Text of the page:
The licensing work was undertaken by Accord Healthcare on a not-for-profit basis, after Accord Healthcare was selected through an open competitive process. The Medicines Repurposing Programme will now work with the MHRA and the British Generic Manufacturers Association to ensure other companies that make anastrozole adopt the new licensed indication.

Health Minister, Will Quince, said: “Breast cancer is the most common cancer in the UK so I’m delighted that another effective drug to help to prevent this cruel disease has now been approved. We’ve already seen the positive effect Anastrozole can have in treating the disease when it has been detected in post-menopausal women and now we can use it to stop it developing at all in some women.

“This is a great example of NHS England’s innovative Medicines Repurposing Programme supporting the development of new ways for NHS patients to benefit from existing treatments.”

Dame June Raine, Chief Executive of the MHRA, said: “This innovative Programme is essential to support and advance research into medicines that might be repurposed, increase access to life-saving medicines and ultimately improve patients’ lives. The MHRA welcomes applications for repurposed medicines and encourages early dialogue from companies or developers considering this.”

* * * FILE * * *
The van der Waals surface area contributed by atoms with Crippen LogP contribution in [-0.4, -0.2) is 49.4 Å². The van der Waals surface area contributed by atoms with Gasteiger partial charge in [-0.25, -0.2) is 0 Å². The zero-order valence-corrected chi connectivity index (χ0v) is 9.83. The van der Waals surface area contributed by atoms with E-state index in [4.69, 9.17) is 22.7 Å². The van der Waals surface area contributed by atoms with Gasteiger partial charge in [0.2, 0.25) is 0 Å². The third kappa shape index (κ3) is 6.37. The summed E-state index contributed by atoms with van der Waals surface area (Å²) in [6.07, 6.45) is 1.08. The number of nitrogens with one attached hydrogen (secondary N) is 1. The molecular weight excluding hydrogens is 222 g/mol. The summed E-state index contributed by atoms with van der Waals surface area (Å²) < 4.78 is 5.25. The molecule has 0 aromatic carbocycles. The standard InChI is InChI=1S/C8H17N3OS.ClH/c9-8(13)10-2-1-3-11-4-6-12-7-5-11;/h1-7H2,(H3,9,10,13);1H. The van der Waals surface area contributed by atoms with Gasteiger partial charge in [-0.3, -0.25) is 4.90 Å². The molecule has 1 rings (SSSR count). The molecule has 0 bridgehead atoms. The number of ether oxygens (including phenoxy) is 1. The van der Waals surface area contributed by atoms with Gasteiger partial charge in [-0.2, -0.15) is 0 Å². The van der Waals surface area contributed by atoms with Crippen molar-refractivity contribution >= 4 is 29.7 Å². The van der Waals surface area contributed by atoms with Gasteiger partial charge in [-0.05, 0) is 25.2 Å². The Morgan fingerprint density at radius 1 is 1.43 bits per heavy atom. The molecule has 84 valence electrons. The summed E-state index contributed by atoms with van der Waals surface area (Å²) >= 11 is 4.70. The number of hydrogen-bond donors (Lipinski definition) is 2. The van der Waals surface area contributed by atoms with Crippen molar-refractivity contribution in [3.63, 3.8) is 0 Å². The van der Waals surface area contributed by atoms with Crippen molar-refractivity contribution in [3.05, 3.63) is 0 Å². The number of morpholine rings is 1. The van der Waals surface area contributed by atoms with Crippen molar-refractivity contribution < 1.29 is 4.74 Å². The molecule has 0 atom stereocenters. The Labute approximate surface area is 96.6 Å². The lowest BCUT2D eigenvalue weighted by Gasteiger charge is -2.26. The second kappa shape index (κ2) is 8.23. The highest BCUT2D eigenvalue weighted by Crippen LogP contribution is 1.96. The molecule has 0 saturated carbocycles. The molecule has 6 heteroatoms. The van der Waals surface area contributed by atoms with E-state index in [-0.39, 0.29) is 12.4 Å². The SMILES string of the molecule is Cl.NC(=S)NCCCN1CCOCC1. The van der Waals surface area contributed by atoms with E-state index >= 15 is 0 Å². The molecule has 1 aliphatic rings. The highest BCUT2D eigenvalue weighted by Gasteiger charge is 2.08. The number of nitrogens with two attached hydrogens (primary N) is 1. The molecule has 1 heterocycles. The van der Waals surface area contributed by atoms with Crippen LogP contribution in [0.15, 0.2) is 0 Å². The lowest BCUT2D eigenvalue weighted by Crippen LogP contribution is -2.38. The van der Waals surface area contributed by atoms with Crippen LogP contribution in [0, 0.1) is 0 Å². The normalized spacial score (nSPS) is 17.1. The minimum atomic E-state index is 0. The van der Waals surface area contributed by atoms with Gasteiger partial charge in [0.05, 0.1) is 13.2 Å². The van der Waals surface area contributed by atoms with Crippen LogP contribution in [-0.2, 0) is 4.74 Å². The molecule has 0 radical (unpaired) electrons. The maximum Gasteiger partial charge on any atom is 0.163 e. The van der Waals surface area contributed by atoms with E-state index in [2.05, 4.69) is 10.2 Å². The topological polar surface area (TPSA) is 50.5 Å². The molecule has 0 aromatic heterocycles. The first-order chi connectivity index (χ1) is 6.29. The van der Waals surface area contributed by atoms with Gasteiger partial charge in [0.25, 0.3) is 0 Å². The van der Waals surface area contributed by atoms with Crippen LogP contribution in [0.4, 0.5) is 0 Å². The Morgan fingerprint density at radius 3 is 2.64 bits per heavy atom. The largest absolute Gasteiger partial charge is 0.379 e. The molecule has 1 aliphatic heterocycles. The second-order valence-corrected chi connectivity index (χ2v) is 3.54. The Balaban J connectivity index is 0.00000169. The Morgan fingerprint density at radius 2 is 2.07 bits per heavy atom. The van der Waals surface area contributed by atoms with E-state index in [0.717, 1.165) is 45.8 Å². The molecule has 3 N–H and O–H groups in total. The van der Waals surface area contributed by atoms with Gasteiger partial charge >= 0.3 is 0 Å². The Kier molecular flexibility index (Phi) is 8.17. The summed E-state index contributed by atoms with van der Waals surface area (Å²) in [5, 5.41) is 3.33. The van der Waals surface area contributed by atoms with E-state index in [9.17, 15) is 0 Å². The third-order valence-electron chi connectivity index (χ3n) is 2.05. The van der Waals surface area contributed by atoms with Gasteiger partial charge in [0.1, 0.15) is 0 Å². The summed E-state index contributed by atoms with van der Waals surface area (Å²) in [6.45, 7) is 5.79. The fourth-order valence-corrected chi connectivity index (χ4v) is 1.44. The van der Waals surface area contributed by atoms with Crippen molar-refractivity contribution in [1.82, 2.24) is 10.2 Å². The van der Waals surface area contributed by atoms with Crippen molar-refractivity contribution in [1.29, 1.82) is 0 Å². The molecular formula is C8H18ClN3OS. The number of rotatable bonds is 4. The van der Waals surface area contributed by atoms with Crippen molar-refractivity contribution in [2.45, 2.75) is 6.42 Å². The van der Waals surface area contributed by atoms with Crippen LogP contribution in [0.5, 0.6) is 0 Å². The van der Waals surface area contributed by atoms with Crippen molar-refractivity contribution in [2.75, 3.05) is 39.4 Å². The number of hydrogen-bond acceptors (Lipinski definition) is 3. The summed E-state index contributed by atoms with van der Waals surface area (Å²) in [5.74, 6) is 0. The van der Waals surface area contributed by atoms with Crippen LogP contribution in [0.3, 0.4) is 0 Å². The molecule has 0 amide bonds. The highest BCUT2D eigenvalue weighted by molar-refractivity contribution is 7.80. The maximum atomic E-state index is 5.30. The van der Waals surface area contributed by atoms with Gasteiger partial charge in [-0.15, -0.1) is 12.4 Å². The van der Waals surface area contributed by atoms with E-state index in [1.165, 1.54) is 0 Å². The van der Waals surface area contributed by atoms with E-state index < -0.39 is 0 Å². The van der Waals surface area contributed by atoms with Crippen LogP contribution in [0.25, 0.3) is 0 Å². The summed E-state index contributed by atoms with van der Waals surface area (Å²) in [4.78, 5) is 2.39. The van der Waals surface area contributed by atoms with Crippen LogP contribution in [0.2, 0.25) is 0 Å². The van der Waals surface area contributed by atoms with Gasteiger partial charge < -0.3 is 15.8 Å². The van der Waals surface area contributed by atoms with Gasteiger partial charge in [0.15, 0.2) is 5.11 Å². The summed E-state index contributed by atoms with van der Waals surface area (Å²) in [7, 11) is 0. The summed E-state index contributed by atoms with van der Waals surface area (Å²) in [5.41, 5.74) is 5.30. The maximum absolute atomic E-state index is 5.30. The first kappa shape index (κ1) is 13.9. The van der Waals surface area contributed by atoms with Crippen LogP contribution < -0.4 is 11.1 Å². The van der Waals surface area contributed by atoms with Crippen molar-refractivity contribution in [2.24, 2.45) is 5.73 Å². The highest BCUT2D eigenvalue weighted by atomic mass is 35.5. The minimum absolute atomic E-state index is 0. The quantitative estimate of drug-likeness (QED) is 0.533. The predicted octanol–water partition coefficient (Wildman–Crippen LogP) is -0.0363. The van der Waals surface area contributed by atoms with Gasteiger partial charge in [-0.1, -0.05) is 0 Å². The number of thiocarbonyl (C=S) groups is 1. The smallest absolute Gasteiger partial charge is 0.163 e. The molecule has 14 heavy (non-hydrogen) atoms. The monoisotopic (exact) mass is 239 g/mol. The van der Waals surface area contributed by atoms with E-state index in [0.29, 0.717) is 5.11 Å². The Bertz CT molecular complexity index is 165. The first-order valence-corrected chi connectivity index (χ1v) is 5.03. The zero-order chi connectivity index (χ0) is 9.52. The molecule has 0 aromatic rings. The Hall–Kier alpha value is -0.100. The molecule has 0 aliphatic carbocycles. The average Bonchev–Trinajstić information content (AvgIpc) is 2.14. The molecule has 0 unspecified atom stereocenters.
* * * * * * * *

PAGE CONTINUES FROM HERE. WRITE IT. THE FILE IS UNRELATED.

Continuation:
Baroness Delyth Morgan, chief executive at Breast Cancer Now, said: “The extension of anastrozole’s licence to cover it being used as a risk-reducing treatment is a major step forward that will enable more eligible women with a significant family history of breast cancer, to reduce their chance of developing the disease.

“For the past decade, Breast Cancer Now has been tirelessly campaigning with clinicians, researchers and patients for drugs that are found to be effective and safe in new uses to reach people who could benefit and we were thrilled when NHS England set up the Medicines Repurposing Programme. Anastrozole was the first drug to be supported by the programme and this paves the way for improving access to risk-reducing drugs. We look forward to continuing our work with NHS England to further improve access to these drugs for everyone eligible.”

Jonathan Wilson, Senior Vice President at Accord Healthcare said: “We believe in the untapped potential of existing medicines to serve broader healthcare needs. Our work with the Medicines Repurposing Programme isn’t just about innovation; it’s about creating real, measurable outcomes for patients.

“By obtaining this licence variation in partnership with the Programme, we’ve not only expanded treatment options but also provided renewed hope for thousands of individuals. It’s a profound step forward, validating our commitment to collaboratively advancing healthcare with quality, safety and efficacy at the forefront.”

*Cuzick, J., et al. (2013). Anastrozole for prevention of breast cancer in high-risk postmenopausal women (IBIS-II): an international, double-blind, randomised placebo-controlled trial. The Lancet, doi:10.1016/S0140-6736(13)62292-8.